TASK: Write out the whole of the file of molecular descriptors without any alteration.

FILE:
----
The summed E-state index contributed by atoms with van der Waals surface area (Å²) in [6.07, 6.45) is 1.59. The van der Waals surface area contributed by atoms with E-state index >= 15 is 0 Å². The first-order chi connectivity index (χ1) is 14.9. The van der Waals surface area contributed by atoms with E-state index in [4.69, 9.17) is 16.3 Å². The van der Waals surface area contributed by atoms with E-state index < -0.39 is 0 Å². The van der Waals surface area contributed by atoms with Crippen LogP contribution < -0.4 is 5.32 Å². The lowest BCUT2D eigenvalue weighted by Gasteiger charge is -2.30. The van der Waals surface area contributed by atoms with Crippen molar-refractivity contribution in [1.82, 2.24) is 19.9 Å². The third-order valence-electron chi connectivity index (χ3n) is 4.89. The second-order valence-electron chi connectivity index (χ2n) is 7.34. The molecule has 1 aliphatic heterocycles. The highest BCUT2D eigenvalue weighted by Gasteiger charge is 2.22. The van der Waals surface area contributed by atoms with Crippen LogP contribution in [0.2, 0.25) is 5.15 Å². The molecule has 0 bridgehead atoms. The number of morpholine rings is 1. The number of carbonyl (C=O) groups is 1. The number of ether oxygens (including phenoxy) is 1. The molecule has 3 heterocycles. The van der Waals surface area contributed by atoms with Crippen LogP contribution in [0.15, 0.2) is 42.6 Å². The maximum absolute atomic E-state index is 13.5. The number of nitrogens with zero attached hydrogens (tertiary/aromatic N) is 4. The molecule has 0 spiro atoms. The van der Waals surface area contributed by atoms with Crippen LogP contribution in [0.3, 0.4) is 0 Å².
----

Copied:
The summed E-state index contributed by atoms with van der Waals surface area (Å²) in [6.07, 6.45) is 1.59. The van der Waals surface area contributed by atoms with E-state index >= 15 is 0 Å². The first-order chi connectivity index (χ1) is 14.9. The van der Waals surface area contributed by atoms with E-state index in [4.69, 9.17) is 16.3 Å². The van der Waals surface area contributed by atoms with E-state index < -0.39 is 0 Å². The van der Waals surface area contributed by atoms with Crippen LogP contribution < -0.4 is 5.32 Å². The lowest BCUT2D eigenvalue weighted by Gasteiger charge is -2.30. The van der Waals surface area contributed by atoms with Crippen molar-refractivity contribution in [1.82, 2.24) is 19.9 Å². The third-order valence-electron chi connectivity index (χ3n) is 4.89. The second-order valence-electron chi connectivity index (χ2n) is 7.34. The molecule has 1 aliphatic heterocycles. The highest BCUT2D eigenvalue weighted by Gasteiger charge is 2.22. The van der Waals surface area contributed by atoms with Crippen LogP contribution in [0.2, 0.25) is 5.15 Å². The molecule has 0 bridgehead atoms. The number of morpholine rings is 1. The number of carbonyl (C=O) groups is 1. The number of ether oxygens (including phenoxy) is 1. The molecule has 3 heterocycles. The van der Waals surface area contributed by atoms with Crippen LogP contribution in [0.15, 0.2) is 42.6 Å². The maximum absolute atomic E-state index is 13.5. The number of nitrogens with zero attached hydrogens (tertiary/aromatic N) is 4. The molecule has 0 spiro atoms. The van der Waals surface area contributed by atoms with Crippen LogP contribution in [0.3, 0.4) is 0 Å².